“But I digress. The point is that, while Gervais is seen as acerbic, he turned out to be a softie. The American Office, a key part of the golden age of television we’re now living in, is visualized from a darker perspective. The characters’ personal damage determines their dead-end futures, because they don’t have it in them to make it. Ryan will never succeed in business. Pam is not an artist. Jim is not ruthless enough to succeed as a salesman. Dwight’s family line will no doubt expire with him and his cousin Mose. And Michael will never have an adult relationship, because he’s not yet an adult.”—
Slate makes the case that The Office is devastatingly heartbreaking and depressing. It’s Death of a Salesman, the comedy.
“In a popular 1940 article on the subject, Whorf referred to Eskimo languages having seven distinct words for snow. Later writers inflated the figure in sensationalized stories: by 1978, the number quoted had reached fifty, and on February 9, 1984, an unsigned editorial in The New York Times gave the number as one hundred.”—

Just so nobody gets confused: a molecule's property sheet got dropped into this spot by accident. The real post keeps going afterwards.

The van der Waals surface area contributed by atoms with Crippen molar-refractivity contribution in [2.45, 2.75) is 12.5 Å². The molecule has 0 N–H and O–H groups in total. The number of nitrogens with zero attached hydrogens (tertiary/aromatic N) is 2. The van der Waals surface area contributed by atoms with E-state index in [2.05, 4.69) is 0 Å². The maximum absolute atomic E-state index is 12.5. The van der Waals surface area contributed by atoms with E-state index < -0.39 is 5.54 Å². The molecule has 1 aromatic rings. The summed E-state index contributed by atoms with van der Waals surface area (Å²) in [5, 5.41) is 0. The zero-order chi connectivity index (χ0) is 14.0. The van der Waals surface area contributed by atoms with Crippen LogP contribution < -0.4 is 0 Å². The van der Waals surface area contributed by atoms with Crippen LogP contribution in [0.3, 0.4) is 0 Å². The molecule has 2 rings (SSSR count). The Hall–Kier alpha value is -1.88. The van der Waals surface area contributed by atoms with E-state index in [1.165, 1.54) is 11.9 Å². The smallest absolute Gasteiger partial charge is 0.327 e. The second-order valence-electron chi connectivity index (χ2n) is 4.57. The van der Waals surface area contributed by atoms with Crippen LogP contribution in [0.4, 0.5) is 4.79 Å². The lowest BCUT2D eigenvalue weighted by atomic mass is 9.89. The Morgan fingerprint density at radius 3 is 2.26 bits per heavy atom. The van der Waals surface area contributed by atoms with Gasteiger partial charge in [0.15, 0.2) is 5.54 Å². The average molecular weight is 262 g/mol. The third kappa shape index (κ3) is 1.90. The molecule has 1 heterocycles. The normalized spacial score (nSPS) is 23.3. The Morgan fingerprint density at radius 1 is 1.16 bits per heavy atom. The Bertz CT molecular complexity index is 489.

Of course there’s a wikipedia about Eskimo words for snow.
“Set in the empty lobby of a West Village office building, these affairs were legendarily wild, unhinged from any one scene. “We had some of the original graffiti writers, Zulu Nation kids, guys who worked in movies, smelly Brooklyn punks, old dance-music people, Rosie Perez on crutches—it was the weirdest mix of people you could ever see,” Murphy says.”—
It turns out, James Murphy is Stefan from SNL. It’s got everything, Rosie Perez on crutches.